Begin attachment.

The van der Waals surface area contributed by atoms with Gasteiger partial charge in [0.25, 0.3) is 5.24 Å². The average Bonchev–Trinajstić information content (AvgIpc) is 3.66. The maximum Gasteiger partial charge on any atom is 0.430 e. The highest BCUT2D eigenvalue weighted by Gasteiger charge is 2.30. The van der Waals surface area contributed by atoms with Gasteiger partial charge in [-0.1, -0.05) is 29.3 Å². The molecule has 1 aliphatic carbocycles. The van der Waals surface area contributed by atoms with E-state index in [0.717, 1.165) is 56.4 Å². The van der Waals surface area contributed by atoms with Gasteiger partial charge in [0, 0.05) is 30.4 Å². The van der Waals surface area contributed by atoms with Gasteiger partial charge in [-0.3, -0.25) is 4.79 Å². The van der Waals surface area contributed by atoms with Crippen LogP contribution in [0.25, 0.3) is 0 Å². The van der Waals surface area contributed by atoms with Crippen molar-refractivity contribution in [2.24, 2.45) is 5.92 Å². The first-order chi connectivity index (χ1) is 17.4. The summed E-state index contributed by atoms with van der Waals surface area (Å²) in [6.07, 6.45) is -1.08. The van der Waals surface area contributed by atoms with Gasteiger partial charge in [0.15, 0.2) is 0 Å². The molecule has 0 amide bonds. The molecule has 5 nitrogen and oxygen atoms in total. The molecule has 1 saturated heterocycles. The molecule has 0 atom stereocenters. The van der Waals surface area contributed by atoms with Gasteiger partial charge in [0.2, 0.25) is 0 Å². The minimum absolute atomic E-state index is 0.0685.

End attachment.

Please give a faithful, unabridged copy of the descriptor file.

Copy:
The van der Waals surface area contributed by atoms with Gasteiger partial charge in [0.25, 0.3) is 5.24 Å². The average Bonchev–Trinajstić information content (AvgIpc) is 3.66. The maximum Gasteiger partial charge on any atom is 0.430 e. The highest BCUT2D eigenvalue weighted by Gasteiger charge is 2.30. The van der Waals surface area contributed by atoms with Gasteiger partial charge in [-0.1, -0.05) is 29.3 Å². The molecule has 1 aliphatic carbocycles. The van der Waals surface area contributed by atoms with E-state index in [0.717, 1.165) is 56.4 Å². The van der Waals surface area contributed by atoms with Gasteiger partial charge in [0, 0.05) is 30.4 Å². The van der Waals surface area contributed by atoms with Gasteiger partial charge in [-0.3, -0.25) is 4.79 Å². The van der Waals surface area contributed by atoms with Crippen LogP contribution in [0.25, 0.3) is 0 Å². The van der Waals surface area contributed by atoms with Crippen molar-refractivity contribution in [2.24, 2.45) is 5.92 Å². The first-order chi connectivity index (χ1) is 17.4. The summed E-state index contributed by atoms with van der Waals surface area (Å²) in [6.07, 6.45) is -1.08. The van der Waals surface area contributed by atoms with Gasteiger partial charge in [0.15, 0.2) is 0 Å². The molecule has 0 amide bonds. The molecule has 5 nitrogen and oxygen atoms in total. The molecule has 1 saturated heterocycles. The molecule has 0 atom stereocenters. The van der Waals surface area contributed by atoms with Gasteiger partial charge in [0.2, 0.25) is 0 Å². The minimum absolute atomic E-state index is 0.0685.